Yes, the business district has seen a welcome comeback. “But 80 percent of the homes on the side streets of Sea Bright are still vacant,” said Wood, a co-founder of Sea Bright Rising, a nonprofit that has raised and distributed close to $1.3 million in donated funds to some 300 families and 17 businesses in town since Hurricane Sandy hit.
Now, though, Sea Bright Rising is partnering with another nonprofit born in the aftermath of a hurricane, with the goal of rebuilding as many as 100 homes in Sea Bright, Rumson and Highlands – at no charge to those homeowners.
A Sea Bright home as seen from the sea wall five days after Hurricane Sandy. Borough officials contend the number of severely damaged homes is being underestimated by a state agency. (Click to enlarge)
By WIL FULTON
Six months after Hurricane Sandy walloped the region, Sea Bright officials find themselves in a disagreement with a state agency over the financial impact of the storm.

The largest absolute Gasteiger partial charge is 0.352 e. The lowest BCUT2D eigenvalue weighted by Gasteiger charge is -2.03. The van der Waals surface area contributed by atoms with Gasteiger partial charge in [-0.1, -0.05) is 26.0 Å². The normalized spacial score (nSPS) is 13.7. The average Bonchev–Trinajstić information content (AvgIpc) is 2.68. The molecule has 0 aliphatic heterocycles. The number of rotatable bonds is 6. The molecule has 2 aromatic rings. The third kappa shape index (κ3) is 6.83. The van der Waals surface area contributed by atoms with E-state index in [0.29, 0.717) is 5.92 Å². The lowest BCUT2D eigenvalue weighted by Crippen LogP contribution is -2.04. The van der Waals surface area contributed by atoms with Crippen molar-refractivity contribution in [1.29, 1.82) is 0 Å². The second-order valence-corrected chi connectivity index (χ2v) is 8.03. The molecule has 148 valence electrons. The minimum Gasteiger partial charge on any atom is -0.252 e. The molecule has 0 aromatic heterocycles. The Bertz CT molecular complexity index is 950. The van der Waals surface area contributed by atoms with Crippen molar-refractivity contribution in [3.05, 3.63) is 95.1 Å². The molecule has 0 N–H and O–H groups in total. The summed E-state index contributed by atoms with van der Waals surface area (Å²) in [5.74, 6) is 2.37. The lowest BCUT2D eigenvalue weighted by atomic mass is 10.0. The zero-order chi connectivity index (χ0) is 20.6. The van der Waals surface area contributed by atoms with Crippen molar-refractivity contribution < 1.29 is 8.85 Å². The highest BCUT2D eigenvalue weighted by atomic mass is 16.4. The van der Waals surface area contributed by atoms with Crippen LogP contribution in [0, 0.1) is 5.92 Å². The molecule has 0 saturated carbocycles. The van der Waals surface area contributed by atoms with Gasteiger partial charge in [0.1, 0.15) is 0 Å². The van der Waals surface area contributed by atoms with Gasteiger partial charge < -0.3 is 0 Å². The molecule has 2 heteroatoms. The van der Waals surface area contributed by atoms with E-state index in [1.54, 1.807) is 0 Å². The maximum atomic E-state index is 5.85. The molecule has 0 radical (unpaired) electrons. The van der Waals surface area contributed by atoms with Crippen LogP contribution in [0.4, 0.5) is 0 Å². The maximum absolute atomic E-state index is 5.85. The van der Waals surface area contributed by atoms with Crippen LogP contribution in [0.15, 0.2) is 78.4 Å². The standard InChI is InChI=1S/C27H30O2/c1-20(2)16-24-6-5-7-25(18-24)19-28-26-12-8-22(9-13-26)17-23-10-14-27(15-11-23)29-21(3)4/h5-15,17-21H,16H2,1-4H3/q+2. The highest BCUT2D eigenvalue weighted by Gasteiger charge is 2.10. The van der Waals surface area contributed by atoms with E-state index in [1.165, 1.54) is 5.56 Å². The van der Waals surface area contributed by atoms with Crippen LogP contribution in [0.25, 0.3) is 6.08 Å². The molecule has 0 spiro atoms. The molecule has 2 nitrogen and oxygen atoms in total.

The dispute, centered on newly released New Jersey Department of Community Affairs (DCA)s data on the extent of storm destruction in town, was one of a handful of post-Sandy issues that dominated Tuesday nights council meeting.
The DCA released some numbers that gave statistics from Sea Bright, Mayor Dina Long told the audience, and they said there were 574 homes with damage. Of those homes, 32 had major damage damage between $8,000 and $28,000; and 63 homes suffered severe damage over $28,000 worth of damage.
Based on where I live, and what it cost to fix even my own house, I really feel like these numbers are not reflecting an on-the-ground truth, she said.
Red Bank-based homebuilder Hovnanian Enterprises closed out its fiscal year October 31 on a larger-than-expected net loss, according to a news report.